Cascade, Colorado: A Family’s Love

c 2015 by Jan MacKell Collins

Cascade Ramona Hotel 1889  In this vintage image of Cascade, the wonderful Ramona Hotel can be seen in the distance.

When Thomas Cusack and his new bride Mary Green came to Cascade in 1895, it was love at first sight. Cascade, a summer resort since 1878, was just the ticket to relieve the humid heat of Chicago where Thomas’ sign company flourished. The Cusacks made Cascade their permanent summer home and immediately set about making a family. Four children—Frank, Charles, Tom and Ann—spent their vacations romping merrily through the forests around the family home.

By 1920, Cascade and its once-stately Ramona Hotel were both showing signs of wear. The town needed a face lift. Rather than leave their beloved abode, Thomas and his bride decided to give the village a make-over in an elite, country club style. The Cusacks purchased the Cascade Town Company and set about planning for the future.

First, Thomas tore down the family’s former summer home and built a luxurious mountain mansion in its stead. This was Merigren Pines, a grand estate bordering Ute Pass as it opens into Hurricane Canon. Carefully constructed by builders from far away New York and Chicago, Thomas named his creation after his beloved Mary, who had long ago overcome her fear of mountain lions to revel in her happy home at Cascade.

After tearing down the badly dilapidated Ramona Hotel in1924, the Cusacks announced a five year, $500,000 development plan that included building a new resort hotel, a horse track and clubrooms. Within two years a Spanish Mission style town hall and “Community House” were built at a cost of $50,000.

Unfortunately, both Mary and Thomas Cusack had passed away by the time the Community House opened. The Cusack children, now grown, were left to complete what was hoped to be “the pride of the Pike’s Peak region.” Frank Cusack renovated Cascade’s one room school and announced plans to develop several hunting cabins with trails connecting to the Broadmoor Hotel in Colorado Springs.

In 1928, the Cusacks announced plans for a chapel to honor Thomas and Mary. The new Chapel of the Holy Rosary was erected with stained glass windows, a German organ and award winning architecture. Mary’s sons also wanted to duplicate an abbey similar to one near her birthplace in Ireland. The abbey never materialized, but a 1929 brochure for Cascade offered accommodations, stables and a tennis club.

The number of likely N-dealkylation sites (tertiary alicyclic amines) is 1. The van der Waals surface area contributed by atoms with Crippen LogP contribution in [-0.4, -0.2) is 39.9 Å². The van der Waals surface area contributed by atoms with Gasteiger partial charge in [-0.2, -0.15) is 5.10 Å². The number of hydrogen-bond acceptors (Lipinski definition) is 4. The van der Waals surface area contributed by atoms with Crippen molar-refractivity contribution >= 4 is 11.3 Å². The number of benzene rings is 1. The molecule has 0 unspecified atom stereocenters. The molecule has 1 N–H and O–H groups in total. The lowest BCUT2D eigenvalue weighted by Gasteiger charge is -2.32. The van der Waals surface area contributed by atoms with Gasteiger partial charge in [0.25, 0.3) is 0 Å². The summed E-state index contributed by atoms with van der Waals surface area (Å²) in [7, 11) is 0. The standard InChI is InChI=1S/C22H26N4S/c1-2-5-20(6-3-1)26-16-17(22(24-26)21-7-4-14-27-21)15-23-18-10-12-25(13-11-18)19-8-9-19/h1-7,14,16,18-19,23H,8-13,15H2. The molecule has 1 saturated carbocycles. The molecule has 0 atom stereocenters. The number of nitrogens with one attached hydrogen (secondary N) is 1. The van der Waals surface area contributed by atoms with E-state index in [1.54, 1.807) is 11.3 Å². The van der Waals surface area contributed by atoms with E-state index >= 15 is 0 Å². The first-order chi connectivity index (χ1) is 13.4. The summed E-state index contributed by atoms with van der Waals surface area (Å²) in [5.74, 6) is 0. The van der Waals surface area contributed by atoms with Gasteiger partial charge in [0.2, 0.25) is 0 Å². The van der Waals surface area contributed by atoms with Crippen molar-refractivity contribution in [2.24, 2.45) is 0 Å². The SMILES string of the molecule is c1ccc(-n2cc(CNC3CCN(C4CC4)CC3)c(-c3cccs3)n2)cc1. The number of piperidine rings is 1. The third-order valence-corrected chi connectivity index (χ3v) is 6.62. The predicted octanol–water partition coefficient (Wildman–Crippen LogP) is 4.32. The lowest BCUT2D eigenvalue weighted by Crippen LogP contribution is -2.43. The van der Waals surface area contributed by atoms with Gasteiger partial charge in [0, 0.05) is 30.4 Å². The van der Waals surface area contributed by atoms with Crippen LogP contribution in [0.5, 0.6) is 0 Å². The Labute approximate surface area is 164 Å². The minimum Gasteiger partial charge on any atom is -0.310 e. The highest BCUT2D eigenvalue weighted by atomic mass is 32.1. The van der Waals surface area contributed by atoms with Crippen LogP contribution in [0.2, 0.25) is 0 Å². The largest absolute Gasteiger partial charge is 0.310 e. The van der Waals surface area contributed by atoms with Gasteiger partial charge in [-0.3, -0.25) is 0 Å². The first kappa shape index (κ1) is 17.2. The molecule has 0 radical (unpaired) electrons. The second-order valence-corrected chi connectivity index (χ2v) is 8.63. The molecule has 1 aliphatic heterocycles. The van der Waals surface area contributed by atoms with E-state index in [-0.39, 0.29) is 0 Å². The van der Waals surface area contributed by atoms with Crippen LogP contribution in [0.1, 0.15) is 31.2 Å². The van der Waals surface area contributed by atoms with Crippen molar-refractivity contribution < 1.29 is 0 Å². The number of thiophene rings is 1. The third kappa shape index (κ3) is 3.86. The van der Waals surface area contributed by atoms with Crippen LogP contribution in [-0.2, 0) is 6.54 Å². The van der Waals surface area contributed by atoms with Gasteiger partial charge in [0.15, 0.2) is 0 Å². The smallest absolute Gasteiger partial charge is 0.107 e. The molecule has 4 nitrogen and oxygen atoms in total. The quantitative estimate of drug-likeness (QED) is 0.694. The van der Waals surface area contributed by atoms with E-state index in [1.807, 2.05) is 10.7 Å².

During the 1930’s, Frank Cusack changed his plans for a $100,000 resort hotel in favor of building the Pyramid Lodge atop Pyramid Mountain above Cascade. The lodge offered bridge parties, children’s activities, steak cookouts and dancing. In its time, the Pyramid rivaled the Broadmoor’s Cheyenne Lodge on Cheyenne Mountain. The Broadmoor’s rival, the Antlers Hotel, frequently brought their guests to Pyramid.

As tourism slowed and the last Colorado Midland train chugged through Cascade in 1949, the Cusack’s dream resort slowly dissipated. Eventually the family went away and Cascade reverted to the solitude it had known in centennials past. Today there are few signs of the family who loved Cascade, the exceptions being the old “Community House” and the Chapel of the Holy Rosary. As for Merigren Pines, where Thomas once courted his beloved wife, the mansion is now owned by the Congregation of the Holy Cross and still visible along the pass, if you know where and when to look.

For those who want to see more, Merigren Pines offers a wonderful tour of the property. When the Cusack’s oldest child, Ann Cusack Johnson, became a founding member of the Ute Pass Historical Society she declared that the Society could give tours of the property every three years. In July of this year, the curious will once again be allowed access to the grounds. Reservations are limited. For more information, contact the Ute Pass Historical Society at (719) 686-7512 or,


2 thoughts on “Cascade, Colorado: A Family’s Love

  1. Darra Mulderry

    Thanks for this wonderful post! I am an historian who mainly writes about the history of Catholic sisters in the 20th-century U.S. I am currently working on an article about Sr. Thomasine Cusack, O.P. (a Dominican sister), who was Thomas and Mary Cusack’s *youngest* child and she is the only one not mentioned in your profile. Her name was Jane Evelyn Cusack (but always called Evelyn or “Evie”) and she, like her brother Frank, was born near Cascade in El Paso, CO (Evie on September 1, 1905), and raised in Oak Park, Illinois during schoolyears, Colorado in summers. Right after Mary, the mother, died of cancer in 1922, Evie attended college at Rosary College, where the Sinsinawa Dominican sisters taught her. Evie took a leave of absence in 1926 when her father fell ill, and after he died in Nov. 1926, Evie took an around the world trip and while away, she realized that she wanted to join the Dominican Order. She entered the order in December, 1927, and took the name Thomasine in honor of her father and brother. She became a high school teacher for six years after taking final vows, THEN was sent by her order to earn a Ph.D. in Economics — which she completed in 1940… and went on to be a premier economist and moral philosopher who wrote articles on monetary policy and the importance of funding the developing world, etc… She taught at Rosary College until her death from a car accident in 1978.


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